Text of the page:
Students and teachers voice their thoughts on upcoming AP exam requirements

Reena Alsakaji, Page Editor

Last spring, Rebecca Jones—a junior at the time—was taking her AP US History exam online, shortly after quarantine began. After hours of long work, she finally went to hit submit, only to find that the exam would not let her proceed. 

“(Last year’s exam) was awful,” Rebecca Jones, now a senior, said. “I finished my US History essay and gave myself the recommended time to submit it, but I kept getting an error message. I spent about 10 minutes crying and I emailed Collegeboard to try and do the make-up test, but they never responded.” 

This year, Collegeboard has continued to update the different regulations and conditions for the 2021 AP exams. With the exams coming up, the testing process is looking a little different from both pre-covid years as well as last year’s accommodations. The test, for in-person learners, will be full-length and administered through paper and pencil in early May. However, unlike other schools, MHS is not offering the exam in late May—administration 2—as it interferes with finals week. The test will still be available in June, as some students preferred to take it then. These dates can also be used as makeup dates for those who may have experienced difficulties in their initial exam. 

“Considering the time slots, CollegeBoard must make sure every exam is the same difficulty (level) while still ensuring previous testers are unable to provide answers/instruction to testers of later dates,” Holly Kaim, senior, said. “I think CollegeBoard is going to do their best in regards to this issue and all others, but it is definitely going to be another tricky year of exams.” 

All students must check in online/be seated in their testing room thirty minutes prior. Students must download a specific testing program the day before the exam, and they have three days prior to do so. There will also be other safety features installed to ensure that students are not talking with one another, and that students are not plagiarizing.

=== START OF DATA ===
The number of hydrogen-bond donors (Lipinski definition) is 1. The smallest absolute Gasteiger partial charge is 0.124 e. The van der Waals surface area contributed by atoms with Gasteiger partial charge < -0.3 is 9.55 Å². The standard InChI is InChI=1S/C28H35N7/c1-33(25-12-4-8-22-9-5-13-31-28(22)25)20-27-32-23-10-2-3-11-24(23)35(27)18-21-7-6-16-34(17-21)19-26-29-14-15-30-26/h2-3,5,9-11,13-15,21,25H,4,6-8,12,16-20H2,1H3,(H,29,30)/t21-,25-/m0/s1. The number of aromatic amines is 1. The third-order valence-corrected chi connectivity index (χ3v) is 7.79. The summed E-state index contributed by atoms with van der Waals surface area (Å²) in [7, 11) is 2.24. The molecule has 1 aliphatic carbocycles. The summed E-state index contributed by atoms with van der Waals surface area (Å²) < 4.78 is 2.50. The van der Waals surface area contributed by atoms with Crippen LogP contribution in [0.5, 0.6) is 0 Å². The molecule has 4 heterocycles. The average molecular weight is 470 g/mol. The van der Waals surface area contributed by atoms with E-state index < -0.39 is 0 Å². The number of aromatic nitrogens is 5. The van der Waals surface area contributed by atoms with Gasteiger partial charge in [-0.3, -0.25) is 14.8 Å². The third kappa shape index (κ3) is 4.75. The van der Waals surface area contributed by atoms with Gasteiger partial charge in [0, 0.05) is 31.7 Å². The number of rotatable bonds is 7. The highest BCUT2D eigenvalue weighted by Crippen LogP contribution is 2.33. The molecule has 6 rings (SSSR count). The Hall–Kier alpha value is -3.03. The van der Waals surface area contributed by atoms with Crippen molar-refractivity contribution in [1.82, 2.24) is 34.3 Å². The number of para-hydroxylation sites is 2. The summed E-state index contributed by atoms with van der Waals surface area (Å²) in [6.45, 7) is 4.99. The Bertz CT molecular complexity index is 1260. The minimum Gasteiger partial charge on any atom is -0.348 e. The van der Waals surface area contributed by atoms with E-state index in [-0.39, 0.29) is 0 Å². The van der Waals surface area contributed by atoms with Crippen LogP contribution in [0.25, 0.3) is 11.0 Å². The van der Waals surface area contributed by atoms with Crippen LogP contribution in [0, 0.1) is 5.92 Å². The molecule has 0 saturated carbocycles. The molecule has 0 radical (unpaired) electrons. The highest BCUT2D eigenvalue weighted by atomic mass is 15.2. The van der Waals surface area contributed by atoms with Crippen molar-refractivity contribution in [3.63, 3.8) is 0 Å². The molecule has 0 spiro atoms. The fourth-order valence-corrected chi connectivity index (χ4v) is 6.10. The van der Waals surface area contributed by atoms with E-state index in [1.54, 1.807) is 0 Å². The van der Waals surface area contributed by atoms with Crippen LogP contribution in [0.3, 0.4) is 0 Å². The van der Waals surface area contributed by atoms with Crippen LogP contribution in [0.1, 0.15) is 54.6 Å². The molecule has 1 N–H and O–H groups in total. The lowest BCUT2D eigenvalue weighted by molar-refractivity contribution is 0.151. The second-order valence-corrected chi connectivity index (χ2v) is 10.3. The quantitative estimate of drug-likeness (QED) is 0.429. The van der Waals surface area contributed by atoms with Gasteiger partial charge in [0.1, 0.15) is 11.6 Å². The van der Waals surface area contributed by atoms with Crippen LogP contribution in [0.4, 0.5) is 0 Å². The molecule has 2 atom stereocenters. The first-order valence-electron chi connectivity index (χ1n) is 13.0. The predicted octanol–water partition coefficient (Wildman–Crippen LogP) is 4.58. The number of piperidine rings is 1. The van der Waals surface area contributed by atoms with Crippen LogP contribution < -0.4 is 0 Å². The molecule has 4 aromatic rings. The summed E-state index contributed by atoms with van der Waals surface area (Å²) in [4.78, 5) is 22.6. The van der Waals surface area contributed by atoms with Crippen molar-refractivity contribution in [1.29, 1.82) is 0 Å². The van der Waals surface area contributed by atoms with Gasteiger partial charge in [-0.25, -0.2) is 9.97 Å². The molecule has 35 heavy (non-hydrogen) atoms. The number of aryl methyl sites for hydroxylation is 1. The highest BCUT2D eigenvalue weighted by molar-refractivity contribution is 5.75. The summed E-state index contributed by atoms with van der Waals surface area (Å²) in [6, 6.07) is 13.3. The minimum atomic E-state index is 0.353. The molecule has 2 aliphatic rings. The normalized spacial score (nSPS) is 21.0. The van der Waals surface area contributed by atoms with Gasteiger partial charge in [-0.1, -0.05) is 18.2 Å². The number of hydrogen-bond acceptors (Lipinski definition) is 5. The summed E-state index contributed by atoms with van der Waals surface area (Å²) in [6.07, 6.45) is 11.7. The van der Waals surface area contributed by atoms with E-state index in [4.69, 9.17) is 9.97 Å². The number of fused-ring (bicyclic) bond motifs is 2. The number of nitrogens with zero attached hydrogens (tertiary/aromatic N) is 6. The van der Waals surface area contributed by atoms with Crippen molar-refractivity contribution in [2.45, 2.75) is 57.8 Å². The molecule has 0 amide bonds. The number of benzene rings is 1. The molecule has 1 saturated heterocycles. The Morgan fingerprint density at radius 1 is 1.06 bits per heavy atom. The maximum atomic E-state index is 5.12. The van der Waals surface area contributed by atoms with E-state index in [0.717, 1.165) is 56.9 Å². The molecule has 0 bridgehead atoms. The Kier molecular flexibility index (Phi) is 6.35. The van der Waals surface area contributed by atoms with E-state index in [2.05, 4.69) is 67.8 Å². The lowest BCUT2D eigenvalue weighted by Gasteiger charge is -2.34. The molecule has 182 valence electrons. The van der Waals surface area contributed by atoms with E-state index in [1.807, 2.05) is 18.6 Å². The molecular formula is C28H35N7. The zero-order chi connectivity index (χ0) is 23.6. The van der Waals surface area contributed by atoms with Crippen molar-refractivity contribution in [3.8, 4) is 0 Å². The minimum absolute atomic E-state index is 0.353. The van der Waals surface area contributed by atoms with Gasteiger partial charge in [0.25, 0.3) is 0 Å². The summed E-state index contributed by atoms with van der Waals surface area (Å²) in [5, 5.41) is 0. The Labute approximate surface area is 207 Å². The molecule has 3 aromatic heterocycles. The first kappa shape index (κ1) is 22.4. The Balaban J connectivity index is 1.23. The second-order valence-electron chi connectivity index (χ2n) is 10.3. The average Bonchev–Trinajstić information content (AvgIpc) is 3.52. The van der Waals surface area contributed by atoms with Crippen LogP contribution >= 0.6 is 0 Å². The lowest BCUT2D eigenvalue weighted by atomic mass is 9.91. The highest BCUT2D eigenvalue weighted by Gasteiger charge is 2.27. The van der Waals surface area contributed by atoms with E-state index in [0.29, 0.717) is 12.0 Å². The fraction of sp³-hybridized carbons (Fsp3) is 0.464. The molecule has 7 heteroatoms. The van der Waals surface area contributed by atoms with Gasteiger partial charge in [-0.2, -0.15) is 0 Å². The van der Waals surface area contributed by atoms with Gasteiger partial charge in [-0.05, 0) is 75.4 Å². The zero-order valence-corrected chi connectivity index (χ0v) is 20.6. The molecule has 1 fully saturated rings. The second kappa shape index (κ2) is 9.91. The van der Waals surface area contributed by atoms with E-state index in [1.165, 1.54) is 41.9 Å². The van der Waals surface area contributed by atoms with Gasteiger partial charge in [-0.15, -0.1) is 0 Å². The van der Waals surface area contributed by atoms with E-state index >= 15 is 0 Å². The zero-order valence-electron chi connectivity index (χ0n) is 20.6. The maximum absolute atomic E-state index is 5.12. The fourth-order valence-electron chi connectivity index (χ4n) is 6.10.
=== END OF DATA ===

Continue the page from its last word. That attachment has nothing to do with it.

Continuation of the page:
“CollegeBoard’s standards for ‘fairness’ seem very inconsistent between this year and last year,” Kristen Baurain, junior, said. “Last year, they cared about preventing cheating so much they limited the test to FRQs. CollegeBoard should at least reduce the amount of content on the test, like they did last year. Expecting (students and teachers) to perform at the same level as they have in previous years is unreasonable.”

Aside from the conditions of the AP exam, students must also take steps to prepare their materials. Regarding digital testing, there is a specific testing application that students will be required to download in order to take their exam. This setup must be done in advance, day before the exam day(s), and students will have access to the application for set-up three days prior to these days. 

“I view the two test formats as each having its own pros and cons,” Mr. Dillon Thompson, AP Biology teacher, said. “With the virtual test in June, you’ll have more time to prepare, and you’ll be able to test in an environment that may be more comfortable for you. However, you’ll have to continue studying into June, possibly facing burn out from all of your finals at MHS.”

As the exams approach, there’s been a debate as to whether or not CollegeBoard has made these conditions as equitable as possible. On one hand, there’s been concern over international students, but on the other hand, some believe that there is no other way to make the rules equitable. 

“Although I feel like it’s very unfortunate that there’s definitely going to be some kid that has to do calculus at 3 a.m. to get into college, I can’t really go into detail on how CollegeBoard could make their restrictions more reasonable, as they don’t harm me much,” Ayush Arora, sophomore, said. “More consideration from them for international students would likely go a long way though. (Do I believe the conditions are) decently equitable? Yes. (Do I believe the conditions are) equitable enough/as equitable as possible? Probably not.”